There are several key factors that support the oral to written language transition. For instance, children need access to familiar forms and functions of nonverbal communication (gesture, face-to-face interactions, holding of objects, turntaking) and oral language (conversations, stories, narratives, jokes, riddles) as supports for understanding more distant and unfamiliar forms and functions of written language in school settings. Narrative is one important avenue that children can use to bridge oral to written language use. For example, when teachers emphasize narrative for children with disabilities, it has a strong positive influence on the meaningful literacy learning of these children (Kliewer et al., 2005). Through storytelling and interactions with stories, children use their oral language talents to make sense of books and other forms of school-valued literacy. Varied forms of social interaction is another factor that influences the transition to literacy, as peer-peer and child-adult collaboration provide an oral language foundation and scaffold for early literacy learning (Cazden and Michaels, 1986).
Young children’s literacy learning is a significant international focus in early childhood as countries seek to provide a solid foundation for children’s early literacy learning, later school success, and to raise overall rates of literacy achievement. Increasingly, lawmakers and policymakers have turned to literacy standards and expectations to provide this foundation for young children’s literacy learning. The framework of emergent literacy, though, cautions against a “one size fits all” approach to early literacy theory, practice, and policy. Emergent literacy advocates goals, materials, and teaching practices that support and guide the diversity of children’s natural talents and abilities to talk, discover, play, and imagine as they engage in literacy activities. Children need a developmentally and culturally responsive literacy education, an integration of oral language and written language activities, and literacy practices that promote integration of children’s cognitive, social, cultural, and literacy learning. The current challenge for the international early childhood community is to meld literacy theory, practice, and policy to meet the needs of all children in all learning communities. See also Vygotsky, Lev.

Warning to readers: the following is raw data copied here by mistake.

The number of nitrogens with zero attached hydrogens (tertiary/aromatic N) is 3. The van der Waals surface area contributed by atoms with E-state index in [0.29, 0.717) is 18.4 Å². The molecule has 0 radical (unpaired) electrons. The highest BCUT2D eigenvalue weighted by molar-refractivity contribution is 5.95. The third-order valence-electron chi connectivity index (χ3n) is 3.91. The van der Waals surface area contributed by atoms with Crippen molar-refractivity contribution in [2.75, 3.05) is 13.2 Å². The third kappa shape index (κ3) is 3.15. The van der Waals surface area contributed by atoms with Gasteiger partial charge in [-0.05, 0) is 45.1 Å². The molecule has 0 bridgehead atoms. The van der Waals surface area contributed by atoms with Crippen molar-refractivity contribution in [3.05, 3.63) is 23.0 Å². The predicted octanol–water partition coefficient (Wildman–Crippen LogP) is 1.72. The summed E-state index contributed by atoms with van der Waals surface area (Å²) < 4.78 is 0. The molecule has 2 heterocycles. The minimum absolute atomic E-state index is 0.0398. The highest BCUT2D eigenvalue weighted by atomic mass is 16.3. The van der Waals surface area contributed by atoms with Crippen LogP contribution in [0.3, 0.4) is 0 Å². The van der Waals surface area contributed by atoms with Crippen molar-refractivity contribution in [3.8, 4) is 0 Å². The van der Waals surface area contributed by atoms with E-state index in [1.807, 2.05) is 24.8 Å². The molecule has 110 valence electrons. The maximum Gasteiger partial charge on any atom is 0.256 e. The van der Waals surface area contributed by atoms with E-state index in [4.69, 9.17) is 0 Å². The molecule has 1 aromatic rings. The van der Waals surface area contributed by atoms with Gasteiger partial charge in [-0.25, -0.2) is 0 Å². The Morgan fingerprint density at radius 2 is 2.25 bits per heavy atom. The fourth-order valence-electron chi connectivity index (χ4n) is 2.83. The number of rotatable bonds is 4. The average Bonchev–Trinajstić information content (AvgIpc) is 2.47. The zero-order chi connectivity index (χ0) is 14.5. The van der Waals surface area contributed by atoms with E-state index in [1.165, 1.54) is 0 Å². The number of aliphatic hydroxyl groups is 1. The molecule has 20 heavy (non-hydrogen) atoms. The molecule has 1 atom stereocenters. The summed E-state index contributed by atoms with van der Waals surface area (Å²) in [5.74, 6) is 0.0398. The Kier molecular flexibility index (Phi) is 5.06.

Further Readings: Bredekamp, S., and C. Copple, eds. (1997). Developmentally appropriate practice in early childhood programs. Rev. ed. Washington, DC: National Association for the Education of Young Children; Delpit, L. (1995). Other people’s children: Cultural conflict in the classroom. New York: The Free Press; Dyson, A. H. (2003). The brothers and sisters learn to write: Popular literacies in childhood and school cultures. New York: Teachers College Press; Kliewer, C., Fitzgerald, L, Meyer-Mork, J., Hartman, P., English-Sand, P., and Raschke, D. (2005). Citizenship for all in the literate community: An ethnography of young children with significant disabilities in inclusive early childhood settings. In L. I. Katzman, A. G. Gandhi, W. S. Harbour, and J. D. LaRock, eds., Special education for a new century. Cambridge, MA: Harvard University Press, pp. 373-403; Meier, D. R. (2000). Scribble scrabble: Learning to read and write. New York: Teachers College Press; Soto, L. D., ed. (2002). Making a difference in the lives of bilingual/bicultural children. New York: Peter Lang; Teale, W. H., and E. Sulzby, eds. (1986). Emergent literacy: Writing and reading. Norwood, NJ: Ablex; Vygotsky, L. S. (1978). Mind in society. Cambridge, MA: Harvard University Press.